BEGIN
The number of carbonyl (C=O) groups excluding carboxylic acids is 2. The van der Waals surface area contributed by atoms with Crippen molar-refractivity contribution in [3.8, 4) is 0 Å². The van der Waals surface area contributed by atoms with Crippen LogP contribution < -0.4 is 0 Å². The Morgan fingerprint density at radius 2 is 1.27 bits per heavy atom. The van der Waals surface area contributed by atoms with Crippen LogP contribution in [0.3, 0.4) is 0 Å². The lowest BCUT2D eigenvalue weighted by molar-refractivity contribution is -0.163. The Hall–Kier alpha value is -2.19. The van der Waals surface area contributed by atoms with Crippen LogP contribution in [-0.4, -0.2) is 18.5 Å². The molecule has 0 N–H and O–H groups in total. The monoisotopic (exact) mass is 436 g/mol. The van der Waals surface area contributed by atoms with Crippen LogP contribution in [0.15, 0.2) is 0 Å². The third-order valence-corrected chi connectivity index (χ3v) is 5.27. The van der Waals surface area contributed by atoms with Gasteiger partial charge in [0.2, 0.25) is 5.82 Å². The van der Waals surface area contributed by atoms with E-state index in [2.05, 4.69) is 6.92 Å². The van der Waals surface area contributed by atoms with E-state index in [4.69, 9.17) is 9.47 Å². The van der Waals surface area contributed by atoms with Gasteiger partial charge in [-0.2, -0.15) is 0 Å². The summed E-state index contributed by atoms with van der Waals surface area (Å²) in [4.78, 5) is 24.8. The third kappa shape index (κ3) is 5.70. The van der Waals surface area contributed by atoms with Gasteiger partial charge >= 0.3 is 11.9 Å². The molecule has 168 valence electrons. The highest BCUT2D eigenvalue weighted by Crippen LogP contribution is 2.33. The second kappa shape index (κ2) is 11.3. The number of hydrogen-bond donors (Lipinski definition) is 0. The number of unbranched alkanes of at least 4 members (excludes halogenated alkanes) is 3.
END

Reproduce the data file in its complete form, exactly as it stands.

The number of carbonyl (C=O) groups excluding carboxylic acids is 2. The van der Waals surface area contributed by atoms with Crippen molar-refractivity contribution in [3.8, 4) is 0 Å². The van der Waals surface area contributed by atoms with Crippen LogP contribution < -0.4 is 0 Å². The Morgan fingerprint density at radius 2 is 1.27 bits per heavy atom. The van der Waals surface area contributed by atoms with Crippen LogP contribution in [0.3, 0.4) is 0 Å². The lowest BCUT2D eigenvalue weighted by molar-refractivity contribution is -0.163. The Hall–Kier alpha value is -2.19. The van der Waals surface area contributed by atoms with Crippen LogP contribution in [-0.4, -0.2) is 18.5 Å². The molecule has 0 N–H and O–H groups in total. The monoisotopic (exact) mass is 436 g/mol. The van der Waals surface area contributed by atoms with Crippen LogP contribution in [0.15, 0.2) is 0 Å². The third-order valence-corrected chi connectivity index (χ3v) is 5.27. The van der Waals surface area contributed by atoms with Gasteiger partial charge in [0.2, 0.25) is 5.82 Å². The van der Waals surface area contributed by atoms with E-state index in [2.05, 4.69) is 6.92 Å². The van der Waals surface area contributed by atoms with E-state index in [4.69, 9.17) is 9.47 Å². The van der Waals surface area contributed by atoms with Gasteiger partial charge in [-0.2, -0.15) is 0 Å². The summed E-state index contributed by atoms with van der Waals surface area (Å²) in [4.78, 5) is 24.8. The third kappa shape index (κ3) is 5.70. The van der Waals surface area contributed by atoms with Gasteiger partial charge >= 0.3 is 11.9 Å². The molecule has 168 valence electrons. The highest BCUT2D eigenvalue weighted by Crippen LogP contribution is 2.33. The second kappa shape index (κ2) is 11.3. The number of hydrogen-bond donors (Lipinski definition) is 0. The number of unbranched alkanes of at least 4 members (excludes halogenated alkanes) is 3.